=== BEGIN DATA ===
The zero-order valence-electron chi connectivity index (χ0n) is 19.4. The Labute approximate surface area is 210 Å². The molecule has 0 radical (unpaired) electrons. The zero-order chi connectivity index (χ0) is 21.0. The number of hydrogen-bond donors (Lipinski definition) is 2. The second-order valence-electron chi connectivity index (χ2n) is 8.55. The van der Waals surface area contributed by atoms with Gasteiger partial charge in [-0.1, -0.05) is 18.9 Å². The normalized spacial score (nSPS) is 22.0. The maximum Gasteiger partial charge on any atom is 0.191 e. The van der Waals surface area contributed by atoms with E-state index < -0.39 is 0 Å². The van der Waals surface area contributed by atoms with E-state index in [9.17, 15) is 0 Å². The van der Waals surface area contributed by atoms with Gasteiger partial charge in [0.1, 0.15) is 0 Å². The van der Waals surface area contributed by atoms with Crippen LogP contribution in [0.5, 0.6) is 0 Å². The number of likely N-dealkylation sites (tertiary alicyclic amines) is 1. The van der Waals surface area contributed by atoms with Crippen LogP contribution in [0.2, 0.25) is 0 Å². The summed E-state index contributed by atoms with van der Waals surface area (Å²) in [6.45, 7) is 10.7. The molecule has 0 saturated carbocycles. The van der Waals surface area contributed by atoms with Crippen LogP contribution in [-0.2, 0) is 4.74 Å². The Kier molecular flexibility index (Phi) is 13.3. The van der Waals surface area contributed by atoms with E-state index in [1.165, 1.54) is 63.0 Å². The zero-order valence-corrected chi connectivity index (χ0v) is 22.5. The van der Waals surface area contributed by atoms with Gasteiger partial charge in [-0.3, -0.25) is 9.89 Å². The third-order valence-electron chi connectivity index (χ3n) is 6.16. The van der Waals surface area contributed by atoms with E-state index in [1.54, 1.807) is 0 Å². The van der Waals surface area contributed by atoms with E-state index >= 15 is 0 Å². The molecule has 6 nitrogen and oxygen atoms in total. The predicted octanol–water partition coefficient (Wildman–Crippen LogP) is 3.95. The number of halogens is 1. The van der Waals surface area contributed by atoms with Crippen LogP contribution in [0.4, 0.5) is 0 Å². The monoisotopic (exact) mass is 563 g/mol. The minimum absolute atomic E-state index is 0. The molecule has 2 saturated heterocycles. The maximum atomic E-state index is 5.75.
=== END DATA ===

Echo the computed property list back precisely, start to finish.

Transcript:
The zero-order valence-electron chi connectivity index (χ0n) is 19.4. The Labute approximate surface area is 210 Å². The molecule has 0 radical (unpaired) electrons. The zero-order chi connectivity index (χ0) is 21.0. The number of hydrogen-bond donors (Lipinski definition) is 2. The second-order valence-electron chi connectivity index (χ2n) is 8.55. The van der Waals surface area contributed by atoms with Gasteiger partial charge in [-0.1, -0.05) is 18.9 Å². The normalized spacial score (nSPS) is 22.0. The maximum Gasteiger partial charge on any atom is 0.191 e. The van der Waals surface area contributed by atoms with E-state index < -0.39 is 0 Å². The van der Waals surface area contributed by atoms with E-state index in [9.17, 15) is 0 Å². The van der Waals surface area contributed by atoms with Gasteiger partial charge in [0.1, 0.15) is 0 Å². The van der Waals surface area contributed by atoms with Crippen LogP contribution in [0.5, 0.6) is 0 Å². The number of likely N-dealkylation sites (tertiary alicyclic amines) is 1. The van der Waals surface area contributed by atoms with Crippen LogP contribution in [0.2, 0.25) is 0 Å². The summed E-state index contributed by atoms with van der Waals surface area (Å²) in [6.45, 7) is 10.7. The molecule has 0 saturated carbocycles. The van der Waals surface area contributed by atoms with Crippen LogP contribution in [-0.2, 0) is 4.74 Å². The Kier molecular flexibility index (Phi) is 13.3. The van der Waals surface area contributed by atoms with E-state index in [1.165, 1.54) is 63.0 Å². The zero-order valence-corrected chi connectivity index (χ0v) is 22.5. The van der Waals surface area contributed by atoms with Gasteiger partial charge in [-0.3, -0.25) is 9.89 Å². The third-order valence-electron chi connectivity index (χ3n) is 6.16. The van der Waals surface area contributed by atoms with E-state index in [1.54, 1.807) is 0 Å². The van der Waals surface area contributed by atoms with E-state index >= 15 is 0 Å². The molecule has 6 nitrogen and oxygen atoms in total. The predicted octanol–water partition coefficient (Wildman–Crippen LogP) is 3.95. The number of halogens is 1. The van der Waals surface area contributed by atoms with Crippen LogP contribution in [0.4, 0.5) is 0 Å². The monoisotopic (exact) mass is 563 g/mol. The minimum absolute atomic E-state index is 0. The molecule has 2 saturated heterocycles. The maximum atomic E-state index is 5.75.